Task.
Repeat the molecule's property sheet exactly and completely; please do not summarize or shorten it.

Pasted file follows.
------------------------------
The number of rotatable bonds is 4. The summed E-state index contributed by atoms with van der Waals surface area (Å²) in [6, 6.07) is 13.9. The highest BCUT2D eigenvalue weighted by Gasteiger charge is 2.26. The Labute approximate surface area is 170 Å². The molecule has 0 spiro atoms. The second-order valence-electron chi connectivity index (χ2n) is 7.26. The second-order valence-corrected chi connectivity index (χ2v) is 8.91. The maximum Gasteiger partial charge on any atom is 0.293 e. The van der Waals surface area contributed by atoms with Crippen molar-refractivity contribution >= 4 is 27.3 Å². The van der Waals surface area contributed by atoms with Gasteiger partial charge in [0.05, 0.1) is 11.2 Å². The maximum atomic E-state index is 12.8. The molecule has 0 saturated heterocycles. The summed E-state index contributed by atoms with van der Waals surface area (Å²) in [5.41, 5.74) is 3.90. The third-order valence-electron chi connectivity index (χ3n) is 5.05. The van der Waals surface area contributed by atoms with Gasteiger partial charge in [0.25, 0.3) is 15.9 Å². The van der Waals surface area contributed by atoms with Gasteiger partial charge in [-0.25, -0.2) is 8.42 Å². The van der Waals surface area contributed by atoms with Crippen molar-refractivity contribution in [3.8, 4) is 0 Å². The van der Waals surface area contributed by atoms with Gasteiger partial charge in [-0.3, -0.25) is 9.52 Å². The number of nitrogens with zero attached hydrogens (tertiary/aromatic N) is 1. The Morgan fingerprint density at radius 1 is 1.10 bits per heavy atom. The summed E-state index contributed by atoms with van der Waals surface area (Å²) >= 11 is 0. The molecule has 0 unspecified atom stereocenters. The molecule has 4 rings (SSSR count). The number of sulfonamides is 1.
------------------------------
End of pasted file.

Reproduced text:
The number of rotatable bonds is 4. The summed E-state index contributed by atoms with van der Waals surface area (Å²) in [6, 6.07) is 13.9. The highest BCUT2D eigenvalue weighted by Gasteiger charge is 2.26. The Labute approximate surface area is 170 Å². The molecule has 0 spiro atoms. The second-order valence-electron chi connectivity index (χ2n) is 7.26. The second-order valence-corrected chi connectivity index (χ2v) is 8.91. The maximum Gasteiger partial charge on any atom is 0.293 e. The van der Waals surface area contributed by atoms with Crippen molar-refractivity contribution >= 4 is 27.3 Å². The van der Waals surface area contributed by atoms with Gasteiger partial charge in [0.05, 0.1) is 11.2 Å². The maximum atomic E-state index is 12.8. The molecule has 0 saturated heterocycles. The summed E-state index contributed by atoms with van der Waals surface area (Å²) in [5.41, 5.74) is 3.90. The third-order valence-electron chi connectivity index (χ3n) is 5.05. The van der Waals surface area contributed by atoms with Gasteiger partial charge in [0.25, 0.3) is 15.9 Å². The van der Waals surface area contributed by atoms with Gasteiger partial charge in [-0.25, -0.2) is 8.42 Å². The van der Waals surface area contributed by atoms with Crippen molar-refractivity contribution in [3.8, 4) is 0 Å². The van der Waals surface area contributed by atoms with Gasteiger partial charge in [-0.3, -0.25) is 9.52 Å². The number of nitrogens with zero attached hydrogens (tertiary/aromatic N) is 1. The Morgan fingerprint density at radius 1 is 1.10 bits per heavy atom. The summed E-state index contributed by atoms with van der Waals surface area (Å²) >= 11 is 0. The molecule has 0 unspecified atom stereocenters. The molecule has 4 rings (SSSR count). The number of sulfonamides is 1.